“Tapping into a consumers’ memories is one of the most effective ways to connect on an emotional level,” she writes. “But, it’s not just about the “feel-good” factor. Research  shows consumers are actually willing to spend more when thinking about the past.”
90s Nostalgia Marketing
Pick the Right Generation
If you can sell your goods and services to Gen Xers, you’re in luck. This group has a real appetite for this type of marketing. Webber even says a study published by Think with Google reports 75% of Gen Xers use YouTube primarily to watch videos that relate to past events
Use the Right Amount
This is about how much retro you can use with your brand. Webber suggests you don’t always need to go all in.
“A common method is taking a modern logo and tweaking it to look weathered. Or even use an established date to highlight the company’s history,” she writes.
Get the Details Right
You need to rely heavily on authenticity. People will warm up to your brand if you don’t mess with their memories by tweaking them too much. You just need to steer clear of what’s copyrighted or give credit where it’s due.
Take Advantage of The Trickle Down
Your can target specific consumers who haven’t lived through a specific era. For example, Millennials might not remember the pre-smartphone era. But they might be fond of the “old tech” styles and music from their parent’s youth.
“Depending on current pop culture, there can be a trickle-down and trickle-up effect.”
Tap into Themes and Images
She also suggests small businesses look beyond specific pop culture references and fashions to tap into broader themes and imagery. Highlighting the design trends (fonts, color schemes) and music trends works.
Don’t Get Stuck in One Era
It’s good to look beyond 90s nostalgia, to not put all of your marketing eggs in that one basket. Webber predicts that while the 90s might be all the rage right now, marketing will shift focus to round the corner into early 2000s nostalgia  very soon.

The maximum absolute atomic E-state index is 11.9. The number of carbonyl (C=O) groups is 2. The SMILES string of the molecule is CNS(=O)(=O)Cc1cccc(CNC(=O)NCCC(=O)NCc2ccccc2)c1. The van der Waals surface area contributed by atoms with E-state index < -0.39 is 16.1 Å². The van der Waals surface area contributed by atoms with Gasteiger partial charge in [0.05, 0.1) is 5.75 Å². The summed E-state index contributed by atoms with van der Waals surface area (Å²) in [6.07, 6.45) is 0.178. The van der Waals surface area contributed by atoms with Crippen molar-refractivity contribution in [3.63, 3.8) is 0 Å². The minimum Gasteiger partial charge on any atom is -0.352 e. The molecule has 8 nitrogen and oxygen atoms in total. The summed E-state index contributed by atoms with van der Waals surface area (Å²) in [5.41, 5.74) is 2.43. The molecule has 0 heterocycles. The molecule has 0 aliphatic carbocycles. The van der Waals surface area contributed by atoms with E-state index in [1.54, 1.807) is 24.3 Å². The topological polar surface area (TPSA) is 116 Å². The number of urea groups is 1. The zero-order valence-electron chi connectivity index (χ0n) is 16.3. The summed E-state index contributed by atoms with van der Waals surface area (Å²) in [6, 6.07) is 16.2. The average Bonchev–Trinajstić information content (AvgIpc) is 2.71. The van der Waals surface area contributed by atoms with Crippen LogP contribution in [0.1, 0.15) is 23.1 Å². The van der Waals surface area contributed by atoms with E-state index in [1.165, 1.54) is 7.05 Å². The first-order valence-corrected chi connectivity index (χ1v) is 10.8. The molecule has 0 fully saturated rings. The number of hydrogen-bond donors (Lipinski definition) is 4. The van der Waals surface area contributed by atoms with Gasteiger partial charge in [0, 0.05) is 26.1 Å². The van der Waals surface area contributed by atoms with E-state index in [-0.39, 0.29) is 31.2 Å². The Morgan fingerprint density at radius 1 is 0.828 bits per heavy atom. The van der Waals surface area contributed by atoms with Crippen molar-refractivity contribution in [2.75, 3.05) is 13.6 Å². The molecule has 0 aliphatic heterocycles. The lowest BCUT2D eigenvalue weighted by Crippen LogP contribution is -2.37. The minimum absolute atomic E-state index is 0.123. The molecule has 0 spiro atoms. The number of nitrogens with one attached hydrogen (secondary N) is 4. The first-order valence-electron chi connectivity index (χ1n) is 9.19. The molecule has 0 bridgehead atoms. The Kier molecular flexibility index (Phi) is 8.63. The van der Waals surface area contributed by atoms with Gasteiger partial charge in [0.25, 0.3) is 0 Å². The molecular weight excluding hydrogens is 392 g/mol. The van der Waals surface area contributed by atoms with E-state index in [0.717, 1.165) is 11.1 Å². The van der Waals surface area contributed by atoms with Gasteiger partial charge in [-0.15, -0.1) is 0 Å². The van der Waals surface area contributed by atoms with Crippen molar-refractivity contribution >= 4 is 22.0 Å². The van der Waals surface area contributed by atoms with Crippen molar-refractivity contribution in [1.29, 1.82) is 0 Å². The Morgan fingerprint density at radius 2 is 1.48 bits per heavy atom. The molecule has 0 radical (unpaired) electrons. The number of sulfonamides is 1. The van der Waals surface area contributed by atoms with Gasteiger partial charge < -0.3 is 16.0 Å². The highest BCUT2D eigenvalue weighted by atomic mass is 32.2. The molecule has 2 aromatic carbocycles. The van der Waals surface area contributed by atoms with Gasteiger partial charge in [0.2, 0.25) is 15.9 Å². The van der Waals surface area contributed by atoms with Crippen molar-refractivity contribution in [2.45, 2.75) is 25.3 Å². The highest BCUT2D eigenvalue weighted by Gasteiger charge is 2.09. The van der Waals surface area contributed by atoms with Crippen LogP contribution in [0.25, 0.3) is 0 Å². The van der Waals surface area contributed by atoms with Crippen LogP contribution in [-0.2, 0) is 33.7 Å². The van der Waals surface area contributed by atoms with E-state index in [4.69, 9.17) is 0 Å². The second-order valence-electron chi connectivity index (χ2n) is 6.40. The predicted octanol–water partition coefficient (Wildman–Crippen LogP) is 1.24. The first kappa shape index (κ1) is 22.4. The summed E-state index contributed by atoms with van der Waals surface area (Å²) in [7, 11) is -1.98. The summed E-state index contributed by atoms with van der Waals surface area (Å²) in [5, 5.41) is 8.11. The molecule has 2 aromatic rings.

Don’t overcommit resources.
If you ‘re going to reference another brand, make sure you’re doing it respectfully. And it needs to make sense for your product.
“When Jack Daniels marketed its blend of whiskey to commemorate Frank Sinatra’s 100th birthday. As it was his drink of choice, the brand piggy-backed on the anniversary in an authentic and effective way.”
Don’t Overo It
If you rely too much on the emotional nostalgia connection, you might lose you message in the mix. The best 90s nostalgia marketing balances tweaking your target audience’s memories with your value proposition.
Decide If It Works for You
“Consumer packaged goods, food and beverage, fashion and beauty can take successful advantage of this approach,” Webber writes. “Although even forward-thinking technology brands are also getting in on the trend. Microsoft jumping on the Stranger Things  band wagon. And rumors circulating that Apple is considering a return to its iconic rainbow-hued logo.”
Long story short is you need to do a little research. Check out to see if your competition has used this method.
Mix the Old with The New
This type of marketing works best when you use both the old and the new. Don’t forget to pair your 90s nostalgia marketing campaigns with social media.
Post when you’re target market is online. A little research with tell you what times and days are best.
Webber finished with an encouraging prediction.
“What’s old is new again, and nostalgia is one of 2019’s biggest creative trends. It’s everywhere, which also means it’s not going away any time soon.”